• Regret minimizing behavior of wildfire evacuees by developing a revealed preference (RP) methodology for challenging choice sets.
Empirical Contributions: One primary challenge in the evacuation field is the collection of post-disaster data, which can be difficult for a variety of reasons related to finding participants, securing funding, not interfering with recovery efforts, and deploying data-gathering instruments quickly. Finding enough participants for data collection is especially difficult for wildfire evacuations (compared to hurricane evacuations), due to their smaller size. To meet these challenges and contribute data to the broader evacuation field, I distributed online surveys, collecting responses from individuals impacted by three disasters:
• 2017 Hurricane Irma in Florida: n=645 (collected Oct. - Dec. 2017);
• 2017 December Southern California Wildfires: n=226 (collected Apr. - June 2019); and
• 2018 Carr Wildfire: n= 284 (collected Feb. - Apr. 2019).
One critical limitation of online (and disaster) surveys is the failure to represent vulnerable populations. Consequently, I supplemented the wildfire surveys with a series of four focus groups composed of individuals from four vulnerable groups – low-income individuals, older adult, individuals with disabilities, Spanish-speaking individuals – each impacted by a California wildfire between 2017 and 2018 (collected Aug. 2018 - Apr. 2019). To establish a foundation for my research on the sharing economy, I also interviewed 24 high-ranking experts on the benefits and limitations of this strategy in disasters (collected Feb. 2017 - Apr. 2017).
Sharing Economy Results: I find several key limitations of the sharing economy for both private companies and private citizens in hurricanes and wildfires including concerns related to safety, social equity, communication, and driver reliability (Chap. 3, Chap. 5). Yet, the sharing economy could provide benefits including augmenting resources, quickening transportation responsiveness, and improving compliance with evacuation orders Chap. 3). Results indicate that sharing economy companies (i.e., Airbnb, Lyft, Uber) have been acting in disasters since 2012, and their actions have become more consistent and structured in since 2016 (Chap. 3). Private citizens are moderately willing to share shelter and transportation in hurricanes and wildfires (Chap. 3, Chap. 4). The percentage of survey respondents extremely willing to share transportation before evacuating was 29% for hurricanes and 37% to 48% for wildfires. For transportation during an evacuation, 24% were extremely willing to share for hurricanes and 59% to 72% for wildfires. Individuals were more willing to share housing for free than for a cost (Chap. 3., Chap. 4). About 19% were extremely willing to share housing for free for hurricanes, with 24% to 30% for wildfires. I also find spare capacity in terms of beds/mattresses (ranging from 84% to 90%) exists widely (Chap. 3, Chap. 4). Approximately 77% of evacuating vehicles from Hurricane Irma had at least two empty seats with a seatbelt (Chap. 3), and 64% to 69% of evacuating vehicles from the California wildfires had at least two empty seats with seatbelts (Chap. 4).
Regarding social equity, I find that while the sharing economy would be a feasible strategy for some vulnerable groups (e.g., carless, asset poor, older adults, people of color, immigrants), many vulnerable groups would experience significant barriers (e.g., digital divide; communication issues; liability for providers; high expense; locating evacuees; citizenship status) to accessing and using shared resources (e.g., physically disabled, unbanked, non-English speaking, homeless, undocumented immigrants) (Chap. 5). I also find that high levels of trust and compassion, as well as a sense of urgency, are associated with increased willingness to share resources, suggesting that some limitations related to the sharing economy could be overcome (Chap. 4). While past volunteers and community organization members in the surveys were more willing to share, other demographic variables (e.g., age, gender, income, race/ethnicity) had weak effects on willingness, indicating the primacy of trust and compassion in sharing behavior. Assuming a high trust/compassion population versus a low trust/compassion population results in a change of likelihood to share between 30% to 55%, depending on the sharing scenario (Chap. 4). Finally, I find substantial joint preferences between different evacuation sharing scenarios through a portfolio choice model and three unique classes (adverse sharers, interested sharers, and transportation-only sharers) with different sharing preferences through a multi-choice latent class choice model (Chap. 6). I find that families are unlikely to share regardless of model type and spare capacity has a weak positive influence on willingness to share. Demographic variables had sporadic effects depending on the chosen model, suggesting that the selection of discrete choice model can heavily influence results (Chap. 6).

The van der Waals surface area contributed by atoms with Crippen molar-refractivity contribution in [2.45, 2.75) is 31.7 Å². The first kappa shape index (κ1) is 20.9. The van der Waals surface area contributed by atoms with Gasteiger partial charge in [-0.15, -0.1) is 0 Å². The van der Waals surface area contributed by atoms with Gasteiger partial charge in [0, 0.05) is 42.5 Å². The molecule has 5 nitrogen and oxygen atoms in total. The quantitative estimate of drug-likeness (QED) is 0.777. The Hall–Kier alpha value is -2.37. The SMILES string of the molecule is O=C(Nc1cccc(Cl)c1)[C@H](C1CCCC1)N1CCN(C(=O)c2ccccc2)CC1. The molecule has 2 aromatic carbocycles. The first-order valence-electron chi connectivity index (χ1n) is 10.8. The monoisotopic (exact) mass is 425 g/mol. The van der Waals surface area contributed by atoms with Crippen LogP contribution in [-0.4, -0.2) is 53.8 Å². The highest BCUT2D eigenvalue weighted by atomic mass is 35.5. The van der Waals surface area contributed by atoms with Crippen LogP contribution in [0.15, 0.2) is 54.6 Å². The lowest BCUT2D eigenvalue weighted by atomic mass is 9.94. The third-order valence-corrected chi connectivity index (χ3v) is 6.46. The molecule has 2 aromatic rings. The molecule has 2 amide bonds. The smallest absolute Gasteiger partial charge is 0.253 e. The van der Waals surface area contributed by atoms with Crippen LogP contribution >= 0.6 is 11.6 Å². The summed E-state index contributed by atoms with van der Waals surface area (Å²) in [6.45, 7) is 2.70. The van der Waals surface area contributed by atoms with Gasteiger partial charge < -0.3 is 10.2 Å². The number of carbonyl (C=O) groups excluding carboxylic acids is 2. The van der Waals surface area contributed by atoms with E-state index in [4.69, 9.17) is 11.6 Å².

(Joint) Choice Modeling Results: Through the development of portfolio choice models for hurricane and wildfire evacuations, I find that evacuation choices should be modeled jointly to account for correlation among choices and develop more nuanced transportation strategies for evacuations (Chap. 7, Chap. 8). For hurricanes (Chap. 7), joint preferences were especially strong between departure day and other choices (i.e., departure time of day, route) and between destination and other choices (i.e., transportation mode, route, shelter type). For wildfires (Chap. 8), strong joint preferences were found for departure day and other choices (i.e., departure time of day, destination, shelter type, transportation mode, route) and destination and other choices (i.e., departure time of day, shelter type, route). However, joint preferences are not always the same between the two wildfire cases (2017 December Southern California Wildfires and 2018 Carr Wildfire), suggesting that joint choice making is contextually, geographically, and/or culturally dependent.